By Amy Silverman
By Olivia LaVecchia
By Monica Alonzo and Stephen Lemons
By Chris Parker
By Michael Lacey
By Weston Phippen
Several victims of the Valley's fallen "King of Probate" may get some financial satisfaction in the next several weeks.
Bonding companies are expected to cut checks totaling about $800,000 to the heirs of 14 estates that were plundered by Mesa attorney Wayne Elmer Legg and his sidekick, Webber Mackey. The pair ran those estates and others into the ground while siphoning off enormous fees for themselves over a period of several years ("As Helpless As Children," September 8, 1993).
Settlement of most of the civil cases--there are another five to be resolved--is a positive step in the twisted saga of Legg and Mackey, says Alissa Gray, a Phoenix attorney hired by the Maricopa County Public Fiduciary in April 1993 to handle the matters.
"This has given us an opportunity to help some people who otherwise wouldn't have inherited anything," Gray says. "It took so many people to unravel what those two men did. It was like a horrible web--the abuses of trust, the outright rip-offs."
Legg, 64, was among the Valley's most prominent attorneys for three decades. Dubbed the "King of Probate," he was a partner in a high-powered Mesa law firm, a county chairman of the Republican party and he was--in the 1980s--mentioned as a possible gubernatorial candidate.
But earlier this year, a state grand jury indicted Legg and private fiduciary Mackey on numerous felony charges, including theft, fraud and--in Legg's case--forgery. The two have pleaded innocent, and have remained out of jail since the Attorney General's Office brought the charges.
The oft-delayed case won't be set for trial until early next year for various reasons, prosecutors say. That continues to frustrate the victims' heirs and loved ones, who are scattered around Arizona and the nation.
"It feels like this has been going on for decades," says Cinthia Gannett, whose grandparents' estate shrank from about $120,000 to $42,000 in less than three years under the control of Legg and Mackey.
"We have all been waiting anxiously for word about what's going on out there with Legg and Mackey."
Gannett, an English professor at the University of New Hampshire, was one of the first people to air concerns about the two men to the Probate Court. But for years, no one paid attention to her complaints.
Wayne Legg was the trusted, churchgoing attorney who convinced scores of senior citizens and their families that their money would be safe with him. Many of his victims had become wards of the state in their last years, compelled to turn financial affairs over to guardian-conservators, sometimes to court-appointed private fiduciaries.
That's where Legg's longtime crony, Webber Mackey, 79, fit in. Mackey owned a gas station before he became a private fiduciary--his best qualification to manage millions of dollars in estate assets as a guardian-conservator was that he knew Wayne Legg.
Guardian-conservators usually work in concert with probate attorneys, supposedly to monitor and preserve an elderly person's assets and well-being. But instead of protecting them, Mackey did Legg's bidding and bilked those in his care.
The downfall of the Legg/Mackey empire has been widely felt in the probate law community.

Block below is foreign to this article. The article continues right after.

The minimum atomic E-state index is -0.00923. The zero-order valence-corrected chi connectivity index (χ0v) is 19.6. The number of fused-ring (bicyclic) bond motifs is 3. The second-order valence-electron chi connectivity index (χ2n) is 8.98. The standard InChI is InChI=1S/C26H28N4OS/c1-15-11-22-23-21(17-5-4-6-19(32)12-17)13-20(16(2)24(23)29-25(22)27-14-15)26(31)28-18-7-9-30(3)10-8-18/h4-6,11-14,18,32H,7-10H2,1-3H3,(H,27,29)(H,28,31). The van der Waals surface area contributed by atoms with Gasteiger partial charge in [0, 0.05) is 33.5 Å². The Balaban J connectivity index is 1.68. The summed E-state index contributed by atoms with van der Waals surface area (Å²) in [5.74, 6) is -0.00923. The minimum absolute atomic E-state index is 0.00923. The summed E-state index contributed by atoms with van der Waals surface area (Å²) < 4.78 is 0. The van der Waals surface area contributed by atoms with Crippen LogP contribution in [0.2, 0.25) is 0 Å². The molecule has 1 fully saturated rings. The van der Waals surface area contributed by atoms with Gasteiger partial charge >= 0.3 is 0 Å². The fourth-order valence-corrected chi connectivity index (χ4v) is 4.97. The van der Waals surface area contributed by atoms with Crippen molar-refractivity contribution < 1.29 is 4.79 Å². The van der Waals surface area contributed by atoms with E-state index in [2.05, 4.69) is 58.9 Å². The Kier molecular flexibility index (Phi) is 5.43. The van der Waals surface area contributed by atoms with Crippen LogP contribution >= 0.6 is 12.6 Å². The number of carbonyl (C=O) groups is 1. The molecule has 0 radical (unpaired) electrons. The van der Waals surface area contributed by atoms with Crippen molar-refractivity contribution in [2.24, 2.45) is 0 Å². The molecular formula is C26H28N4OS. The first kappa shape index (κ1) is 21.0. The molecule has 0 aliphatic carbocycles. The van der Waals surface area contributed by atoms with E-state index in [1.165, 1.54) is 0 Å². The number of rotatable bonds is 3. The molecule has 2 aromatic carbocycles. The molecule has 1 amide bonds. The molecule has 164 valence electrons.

Robert Myers, the presiding probate judge, says the Maricopa County judiciary has become far more vigilant in examining probate-related fees sought by attorneys and fiduciaries. During the years that Legg and Mackey held sway, automatic approval of fees was the rule, not the exception.
Another change has been the onset of licensing requirements for Arizona's private fiduciaries. Before July 1, the state's only requirement for becoming a private fiduciary, according to a Probate Court investigator, was "the ability to breathe."
The new law mandates that anyone--current and prospective--who wishes to become a private fiduciary must pass a series of background checks and tests. There now are about 100 private fiduciaries in Arizona.
Myers cautions, however, that it may take until next July for the licensing mechanism to function. "There will be a disciplinary process involved here," the judge says, "and the Supreme Court frankly needs to get more money to be able to implement it."
Of the 14 settled estates, the biggest beneficiary by far will be the Boone, Iowa, chapter of the Order of the Eastern Star. The late Merlin and Delores Reichwein of Mesa left the fraternal organization almost their entire estate, which was once estimated at $700,000.
Evidence indicates that Legg and Mackey nearly bled the estate dry over a period of about four years. But a bonding company has agreed to pay Eastern Star about $400,000, plus the proceeds from the Reichweins' Mesa home, which sold for about $75,000.
A spokesperson for Eastern Star says he's unsure what his organization plans to do with the windfall.
(Actually, the check to Eastern Star won't be for $475,000. First, Alissa Gray's law firm--Jones, Skelton and Hochuli--is expected to collect about 27 percent of the final total for legal fees and costs. That's less, by the way, than the 33 percent many plaintiffs' firms routinely demand for fees alone in similar cases.)
The glacial pace with which prosecutors are pursuing the criminal cases against Legg and Mackey rankles more than just the victims' heirs and families.
"Maybe something will be done someday," says Judge Myers. "It's been a long time. There's an old truism about delays and stalls helping a defendant to escape a conviction. I hope that's not happening over there."